Early alert system and systemic response to antiretroviral treatment adherence
A. Jimenez1, K. Boryc2, J. Kerr2
1Cicatelli Associates Inc., International Division, New York, United States, 2Cicatelli Associates Inc., New York, United States
Issues: Treatment adherence remains a problem in HIV prevention globally. A major challenge is the lack of systems-level interventions that help identify clients who are at risk of non-adherence before it happens. Identifying and addressing contributing factors to non-adherence can save time and resources by getting appropriate services to the client and helping avoid interruptions in treatment, resulting in improved quality of care and resource savings.
Description: Cicatelli Associates Inc. developed the Early Alert Intervention (EAI), a systems-level intervention for using key indicators to identify clients who are at risk of becoming non-adherent to treatment and care. EAI is composed of four components: identify and recognize the EA indicators; identify an intervention plan; monitor implementation of the intervention plan; and reassess the indicators. Inclusion of all members of the multidisciplinary team in implementing EAI, establishing a clear communication system, and integrating the program into existing systems where possible are crucial for success. EAI is being piloted in five Integral Care clinics of the Dominican Republic, using an action learning approach to ensure rapid adoption and utilization.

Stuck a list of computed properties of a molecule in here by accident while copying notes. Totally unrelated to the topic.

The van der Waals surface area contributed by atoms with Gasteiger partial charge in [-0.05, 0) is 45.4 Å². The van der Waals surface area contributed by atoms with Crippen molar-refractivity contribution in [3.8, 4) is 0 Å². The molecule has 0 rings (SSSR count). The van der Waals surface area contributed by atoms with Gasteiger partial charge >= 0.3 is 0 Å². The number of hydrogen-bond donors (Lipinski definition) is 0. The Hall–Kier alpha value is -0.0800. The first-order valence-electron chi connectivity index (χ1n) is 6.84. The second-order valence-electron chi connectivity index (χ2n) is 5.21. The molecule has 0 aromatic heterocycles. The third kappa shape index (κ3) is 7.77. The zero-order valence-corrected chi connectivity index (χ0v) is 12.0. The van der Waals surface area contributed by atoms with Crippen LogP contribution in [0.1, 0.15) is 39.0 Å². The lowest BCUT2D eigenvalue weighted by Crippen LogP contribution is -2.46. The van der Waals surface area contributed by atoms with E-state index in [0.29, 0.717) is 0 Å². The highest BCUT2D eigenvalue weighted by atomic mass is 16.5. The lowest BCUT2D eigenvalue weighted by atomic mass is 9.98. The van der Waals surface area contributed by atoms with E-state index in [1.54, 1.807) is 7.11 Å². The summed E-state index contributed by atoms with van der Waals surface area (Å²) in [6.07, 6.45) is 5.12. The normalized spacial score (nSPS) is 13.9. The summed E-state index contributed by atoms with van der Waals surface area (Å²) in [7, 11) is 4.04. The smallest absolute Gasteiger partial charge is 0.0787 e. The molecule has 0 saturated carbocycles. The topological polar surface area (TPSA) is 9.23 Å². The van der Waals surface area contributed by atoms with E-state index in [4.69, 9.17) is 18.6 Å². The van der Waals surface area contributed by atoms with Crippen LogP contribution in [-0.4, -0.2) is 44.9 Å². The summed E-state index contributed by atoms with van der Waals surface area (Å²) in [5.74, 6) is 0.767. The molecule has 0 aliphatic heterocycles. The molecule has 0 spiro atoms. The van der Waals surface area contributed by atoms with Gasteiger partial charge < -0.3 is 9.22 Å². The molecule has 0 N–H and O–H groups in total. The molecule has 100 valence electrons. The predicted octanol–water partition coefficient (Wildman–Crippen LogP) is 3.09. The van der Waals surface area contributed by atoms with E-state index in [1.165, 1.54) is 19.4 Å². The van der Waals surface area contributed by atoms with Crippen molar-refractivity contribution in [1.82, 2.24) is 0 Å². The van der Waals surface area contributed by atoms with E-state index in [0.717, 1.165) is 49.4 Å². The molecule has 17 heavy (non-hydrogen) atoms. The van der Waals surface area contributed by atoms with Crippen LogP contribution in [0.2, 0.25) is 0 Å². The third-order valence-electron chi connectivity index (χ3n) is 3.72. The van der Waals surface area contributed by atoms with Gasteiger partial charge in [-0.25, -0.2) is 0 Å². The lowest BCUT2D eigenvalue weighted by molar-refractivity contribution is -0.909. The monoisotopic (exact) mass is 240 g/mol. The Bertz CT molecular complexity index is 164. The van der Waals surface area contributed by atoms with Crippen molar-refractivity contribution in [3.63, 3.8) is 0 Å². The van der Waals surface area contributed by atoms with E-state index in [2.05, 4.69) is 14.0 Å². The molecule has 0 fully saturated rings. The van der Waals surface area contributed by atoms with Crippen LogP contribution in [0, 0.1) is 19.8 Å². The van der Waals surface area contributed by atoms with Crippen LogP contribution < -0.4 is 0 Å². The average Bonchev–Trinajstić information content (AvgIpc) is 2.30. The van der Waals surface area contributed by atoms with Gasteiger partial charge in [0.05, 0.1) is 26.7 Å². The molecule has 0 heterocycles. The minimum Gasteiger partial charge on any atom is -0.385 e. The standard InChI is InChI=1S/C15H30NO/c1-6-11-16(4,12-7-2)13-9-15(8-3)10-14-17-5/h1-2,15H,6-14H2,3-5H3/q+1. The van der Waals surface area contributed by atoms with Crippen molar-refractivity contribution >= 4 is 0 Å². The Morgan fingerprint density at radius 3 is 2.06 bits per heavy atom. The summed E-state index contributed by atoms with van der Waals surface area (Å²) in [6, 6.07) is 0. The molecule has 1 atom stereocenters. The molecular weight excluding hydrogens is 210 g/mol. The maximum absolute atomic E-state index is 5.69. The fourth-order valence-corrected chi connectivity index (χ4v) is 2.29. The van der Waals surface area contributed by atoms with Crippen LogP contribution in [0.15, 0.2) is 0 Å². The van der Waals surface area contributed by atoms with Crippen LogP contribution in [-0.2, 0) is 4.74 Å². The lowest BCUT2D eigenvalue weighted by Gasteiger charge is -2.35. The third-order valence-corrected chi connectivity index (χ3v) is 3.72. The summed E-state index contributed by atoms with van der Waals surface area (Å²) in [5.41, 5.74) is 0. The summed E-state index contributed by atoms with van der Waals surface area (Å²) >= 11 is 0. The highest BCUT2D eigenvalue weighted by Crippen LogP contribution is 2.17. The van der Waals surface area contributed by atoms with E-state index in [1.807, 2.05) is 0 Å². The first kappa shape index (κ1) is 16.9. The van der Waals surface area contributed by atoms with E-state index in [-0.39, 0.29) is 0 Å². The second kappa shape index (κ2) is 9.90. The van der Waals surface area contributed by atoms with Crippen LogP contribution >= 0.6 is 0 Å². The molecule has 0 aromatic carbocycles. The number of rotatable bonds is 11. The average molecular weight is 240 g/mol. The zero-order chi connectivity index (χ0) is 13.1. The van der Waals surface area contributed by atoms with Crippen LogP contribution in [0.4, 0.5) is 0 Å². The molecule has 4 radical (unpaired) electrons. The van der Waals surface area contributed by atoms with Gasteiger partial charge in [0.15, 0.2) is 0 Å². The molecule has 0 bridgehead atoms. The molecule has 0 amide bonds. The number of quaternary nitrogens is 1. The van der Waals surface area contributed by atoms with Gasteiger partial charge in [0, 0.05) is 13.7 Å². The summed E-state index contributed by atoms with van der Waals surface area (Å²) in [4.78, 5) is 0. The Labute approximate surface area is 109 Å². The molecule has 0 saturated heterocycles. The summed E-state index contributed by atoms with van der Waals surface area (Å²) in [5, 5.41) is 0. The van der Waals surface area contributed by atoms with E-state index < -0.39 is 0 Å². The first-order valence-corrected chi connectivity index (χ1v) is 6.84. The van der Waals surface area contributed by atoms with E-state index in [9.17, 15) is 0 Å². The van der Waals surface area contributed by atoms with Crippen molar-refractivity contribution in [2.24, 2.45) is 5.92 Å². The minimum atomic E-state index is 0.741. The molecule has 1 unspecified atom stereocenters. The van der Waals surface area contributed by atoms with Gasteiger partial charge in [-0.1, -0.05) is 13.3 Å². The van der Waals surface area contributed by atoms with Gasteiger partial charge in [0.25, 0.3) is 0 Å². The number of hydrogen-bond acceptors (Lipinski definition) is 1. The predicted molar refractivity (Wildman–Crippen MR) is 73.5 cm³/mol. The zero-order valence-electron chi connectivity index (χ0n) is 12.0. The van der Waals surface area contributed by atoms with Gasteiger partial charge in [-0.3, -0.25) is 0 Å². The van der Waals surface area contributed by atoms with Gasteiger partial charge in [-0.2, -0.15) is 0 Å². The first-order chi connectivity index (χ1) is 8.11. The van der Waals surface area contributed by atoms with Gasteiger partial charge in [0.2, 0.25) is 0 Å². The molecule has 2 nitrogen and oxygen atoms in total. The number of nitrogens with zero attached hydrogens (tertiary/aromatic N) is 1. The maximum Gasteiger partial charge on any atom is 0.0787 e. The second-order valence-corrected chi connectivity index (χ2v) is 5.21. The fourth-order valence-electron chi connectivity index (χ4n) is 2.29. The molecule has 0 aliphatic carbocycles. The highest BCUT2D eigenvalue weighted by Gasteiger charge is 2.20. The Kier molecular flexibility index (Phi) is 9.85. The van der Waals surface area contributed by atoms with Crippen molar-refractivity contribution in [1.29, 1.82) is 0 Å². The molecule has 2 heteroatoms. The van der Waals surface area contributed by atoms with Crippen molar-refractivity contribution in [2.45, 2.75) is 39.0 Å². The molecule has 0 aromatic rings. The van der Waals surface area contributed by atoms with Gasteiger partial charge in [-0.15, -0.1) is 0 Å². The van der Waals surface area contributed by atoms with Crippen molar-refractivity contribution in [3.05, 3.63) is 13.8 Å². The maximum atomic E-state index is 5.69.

Lessons learned: Gaining buy-in and leadership from Ministry of Health supervisory and senior staff has been essential to ensuringnrollout of the pilot. Integrating peers into the multidisciplinary team proved a successful model for identifying Early Alert indicators and providing follow-up to implementation of intervention plans.
Next steps: Early evaluation findings on EAI implementation in clinic sites across the USA have been very promising. Replication of EAI in the Dominican Republic, using an action learning approach, will provide a model for its dissemination globally. An action learning approach is one in which participants are actively involved in the learning process, studying their actions and experiences to adjust future actions, improve performance, all while continuing to implement services.
Back to the Programme-at-a-Glance